Blogger changes, the future hurtsMike McBride: "As I think about it, the last time Blogger added a feature that we could, you know, use, was categories, or maybe comments? (Upon further review, scheduled posts were available regardless of where you are publishing within the last year) Any way, it's been awhile. Almost all of the innovation at Blogger now seems to be around widgets, and other tools for use with Blogspot hosted accounts. Those of us who don't have those, get nothing. I can't help but wonder if the fact that Blogspot hosted accounts have ads on them is the reason?" - Well, I guess I'm not the only Blogger "old-timer" bit by the changes. Mike has already made his choice and upgraded to WordPress, not a bad choice at all. I still struggle with my decision to not go with WordPress, it really is that good.
I don't hold a grudge against Blogger, they need to move their platform forward and had to make a tough decision. They're looking a bit long in the tooth. Their built in templates need a complete refresh and they need to build their community. Tumblr is kicking butt and taking names. They have a beautiful user interface and they've embraced their user, and designer, community. My lovely wife and oldest daughter are hosted on Tumblr, and love it. I'm pretty sure Blogger looks at Tumblr and says "Hey, we're falling behind here, and these FTP users are holding us back." The natural choice is to kill off FTP publishing. I'm certain they'll get a number of folks to switch, I have a weblog it makes sense to do that with, but this weblog isn't it.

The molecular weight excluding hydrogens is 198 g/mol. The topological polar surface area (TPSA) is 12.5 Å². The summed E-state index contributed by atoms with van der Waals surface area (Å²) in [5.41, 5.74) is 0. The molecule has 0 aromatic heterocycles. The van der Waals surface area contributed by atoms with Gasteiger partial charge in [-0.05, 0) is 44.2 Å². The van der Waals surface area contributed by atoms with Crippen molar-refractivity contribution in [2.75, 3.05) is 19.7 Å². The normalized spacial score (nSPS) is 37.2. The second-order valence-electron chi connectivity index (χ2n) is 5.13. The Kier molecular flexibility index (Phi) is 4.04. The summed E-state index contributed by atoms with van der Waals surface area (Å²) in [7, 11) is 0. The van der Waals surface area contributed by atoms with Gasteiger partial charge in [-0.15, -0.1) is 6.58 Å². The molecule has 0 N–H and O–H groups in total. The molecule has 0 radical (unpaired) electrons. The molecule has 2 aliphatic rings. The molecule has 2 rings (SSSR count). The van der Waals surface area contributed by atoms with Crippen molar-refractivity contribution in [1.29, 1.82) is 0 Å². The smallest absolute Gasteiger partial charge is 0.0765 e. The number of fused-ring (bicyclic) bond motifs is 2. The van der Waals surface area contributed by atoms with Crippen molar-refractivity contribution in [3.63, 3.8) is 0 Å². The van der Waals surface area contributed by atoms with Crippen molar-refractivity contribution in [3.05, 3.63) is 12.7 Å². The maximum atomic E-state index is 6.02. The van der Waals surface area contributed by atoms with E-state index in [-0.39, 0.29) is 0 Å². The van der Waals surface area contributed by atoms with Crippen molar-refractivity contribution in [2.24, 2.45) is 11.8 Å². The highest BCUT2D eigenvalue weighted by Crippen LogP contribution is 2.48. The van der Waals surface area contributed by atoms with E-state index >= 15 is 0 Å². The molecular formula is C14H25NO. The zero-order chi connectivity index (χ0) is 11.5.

The bottom line; Blogger has to beef up its platform to compete with the likes of Tumblr, Posterous, and WordPress.
You can't blame them for that.
UPDATE: Here's the post on Blogger Buzz that explains the situation. - "Three years ago we launched Custom Domains to give users the simplicity of Blogger, the scalability of Google hosting, and the flexibility of hosting your blog at your own URL. Last year's post discussed the advantages of custom domains over FTP and addressed a number of reasons users have continued to use FTP publishing. (If you're interested in reading more about Custom Domains, our Help Center has a good overview of how to use them on your blog.) In evaluating the investment needed to continue supporting FTP, we have decided that we could not justify diverting further engineering resources away from building new features for all users."
I'd also like to thank Rick Klau, a Blogger Product Manager, for taking the time to address my questions personally, it helped a lot Rick.
About this entry
You’re currently reading “Blogger changes, the future hurts,” an entry on Rob Fahrni
- 7:27 AM
- by Rob